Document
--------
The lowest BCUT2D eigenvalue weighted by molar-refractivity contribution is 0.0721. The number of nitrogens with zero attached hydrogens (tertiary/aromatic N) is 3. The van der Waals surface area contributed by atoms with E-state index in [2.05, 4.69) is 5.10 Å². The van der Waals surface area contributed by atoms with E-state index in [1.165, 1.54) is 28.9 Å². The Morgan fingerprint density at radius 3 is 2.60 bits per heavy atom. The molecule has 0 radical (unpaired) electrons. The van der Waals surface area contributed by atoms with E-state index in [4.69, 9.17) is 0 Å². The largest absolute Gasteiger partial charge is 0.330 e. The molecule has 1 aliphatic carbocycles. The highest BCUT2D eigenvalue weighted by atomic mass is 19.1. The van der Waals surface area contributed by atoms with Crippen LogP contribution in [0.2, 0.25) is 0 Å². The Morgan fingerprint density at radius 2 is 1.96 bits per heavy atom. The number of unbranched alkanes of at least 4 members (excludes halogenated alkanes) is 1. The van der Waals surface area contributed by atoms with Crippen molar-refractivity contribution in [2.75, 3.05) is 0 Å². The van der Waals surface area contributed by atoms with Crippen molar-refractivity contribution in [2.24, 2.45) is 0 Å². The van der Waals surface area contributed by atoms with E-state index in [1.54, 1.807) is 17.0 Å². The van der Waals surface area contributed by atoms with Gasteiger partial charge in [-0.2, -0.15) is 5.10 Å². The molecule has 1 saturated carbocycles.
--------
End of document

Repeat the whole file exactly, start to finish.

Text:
The lowest BCUT2D eigenvalue weighted by molar-refractivity contribution is 0.0721. The number of nitrogens with zero attached hydrogens (tertiary/aromatic N) is 3. The van der Waals surface area contributed by atoms with E-state index in [2.05, 4.69) is 5.10 Å². The van der Waals surface area contributed by atoms with E-state index in [1.165, 1.54) is 28.9 Å². The Morgan fingerprint density at radius 3 is 2.60 bits per heavy atom. The molecule has 0 radical (unpaired) electrons. The van der Waals surface area contributed by atoms with E-state index in [4.69, 9.17) is 0 Å². The largest absolute Gasteiger partial charge is 0.330 e. The molecule has 1 aliphatic carbocycles. The highest BCUT2D eigenvalue weighted by atomic mass is 19.1. The van der Waals surface area contributed by atoms with Crippen LogP contribution in [0.2, 0.25) is 0 Å². The Morgan fingerprint density at radius 2 is 1.96 bits per heavy atom. The number of unbranched alkanes of at least 4 members (excludes halogenated alkanes) is 1. The van der Waals surface area contributed by atoms with Crippen molar-refractivity contribution in [2.75, 3.05) is 0 Å². The van der Waals surface area contributed by atoms with Crippen molar-refractivity contribution in [2.24, 2.45) is 0 Å². The van der Waals surface area contributed by atoms with E-state index in [1.54, 1.807) is 17.0 Å². The van der Waals surface area contributed by atoms with Gasteiger partial charge in [-0.2, -0.15) is 5.10 Å². The molecule has 1 saturated carbocycles.